Entrepreneurism, Oberlin and Sustainable Economic Growth

Posted by Cullen Naumoff
Cullen Naumoff
Cullen Naumoff, joined the Oberlin Project in September 2014 as the Director of
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on January 14, 2015 in Resilient Economy

ID-10032685In Oberlin, sustainability is more than a buzzword, it is a tool that drives innovation—that transforms community by changing behavior and promoting sustainable economic development. Sustainable economic development generates economic wealth that is based on the triple bottom line, balancing impact and opportunity to people, profit and planet.  Market solutions are generated that produce improved economic opportunity (reduces the growing income disparity between the rich and the poor), accounts for impact to the environment and value of ecosystem services in financial accounting, and finally and most familiar, creates flows of dollars at the local, regional and global scales.  As you know, Oberlin isn’t afraid of doing something a little different.

The Oberlin Project is challenging individuals in and outside of Oberlin to use the triple bottom line to generate solutions that change the way we create, deploy and do business.  Oberlin is home to a wealth of human resources representative of many demographics including age, experience, socioeconomic status, race and educational attainment.  This diversity is key to the wealth of ideas generated in our community.  Of course, not all of these ideas are market ready, or even market worthy, but they do represent the seeds of economic development to be further evaluated and supported by technical service agents in Oberlin and northeast Ohio.  

Support comes in the form of capital, technical assistance, mentorship and entrepreneurial communities.

Going forward, you’ll hear more from The Oberlin Project about entrepreneurism, particularly as it relates to our four target economic markets: local agriculture, energy efficiency, resource recovery, arts/tourism and any possible intersection thereof.  Entrepreneurial ecosystems flourish because communities are supportive of big thinking, using information to evaluate the changing world and are open to a new and different future.  We are committed to this in Oberlin.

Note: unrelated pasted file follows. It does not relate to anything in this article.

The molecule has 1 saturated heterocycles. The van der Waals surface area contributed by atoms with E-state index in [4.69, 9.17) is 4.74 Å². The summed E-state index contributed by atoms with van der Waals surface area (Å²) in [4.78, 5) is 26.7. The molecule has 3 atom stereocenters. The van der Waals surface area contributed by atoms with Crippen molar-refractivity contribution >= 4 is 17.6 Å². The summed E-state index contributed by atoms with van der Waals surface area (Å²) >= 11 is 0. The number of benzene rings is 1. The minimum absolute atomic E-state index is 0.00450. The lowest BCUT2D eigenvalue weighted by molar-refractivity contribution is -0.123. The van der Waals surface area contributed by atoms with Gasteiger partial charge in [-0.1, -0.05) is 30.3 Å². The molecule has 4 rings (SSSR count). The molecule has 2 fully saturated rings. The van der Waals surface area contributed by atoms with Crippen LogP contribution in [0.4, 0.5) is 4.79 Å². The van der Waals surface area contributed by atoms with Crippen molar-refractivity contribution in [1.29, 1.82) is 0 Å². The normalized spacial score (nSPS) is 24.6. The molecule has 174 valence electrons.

Interested in the entrepreneurial ecosystem?  Consider these call to actions:


  • Have an idea?  Need a partner for a business venture?  Join Oberlin’s first entrepreneur gathering to meet other local entrepreneurs,  learn about regional entrepreneurial resources and think big. Tuesday, January 20th from 5:30-7:30pm at Slow Train.

  • If you’re currently pursuing a business venture in Oberlin and need assistance contact Cullen at This email address is being protected from spambots. You need JavaScript enabled to view it..

  • Outside of Oberlin and considering a move or start-up relocation? Ohio and Oberlin have some interesting things to offer, including an electricity portfolio that’s soon to be 87% renewable.  Contact Cullen at This email address is being protected from spambots. You need JavaScript enabled to view it. for more information.


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Cullen Naumoff, joined the Oberlin Project in September 2014 as the Director of Sustainable Enterprise. In this role, Cullen leads the sustainable economic initiatives to drive smart growth in and around Oberlin, Ohio. Cullen brings to this role innovative and inclusive strategies that aim to both attract and grow triple bottom lined businesses in the community.

Prior to joining The Oberlin Project, Cullen was the Vision 2030 Project Director at the Charleston Area Alliance. The Charleston Area Alliance is a multifaceted, regional economic development entity re-charting the course of West Virginia’s economic future. She drove the long-term economic development strategy to capitalize on the strengths of West Virginia and match them with emerging megatrends to position the state to become a development model among many emerging entrepreneurial industries and policies.

Cullen was a Teach for America Corp member in New York City where she taught middle school math and science. Post completion of graduate school in 2010 in NYC, she joined forces with Bayer Corporation to assist in designing their North American sustainability strategy out of the Pittsburgh headquarters.

Cullen received her BS in Industrial and Systems Engineering from The Ohio State University and her MPA in Environmental Science and Policy from Columbia University. She resides in Oberlin, OH where outside of the office you’ll find her marathoning, teaching spin (indoor cycling) and exploring all things wild and wonderful.


Kyra N. Shields January 21, 2015

It's great to read about these opportunities in Oberlin! I wish I could make it to the Slow Train event :)

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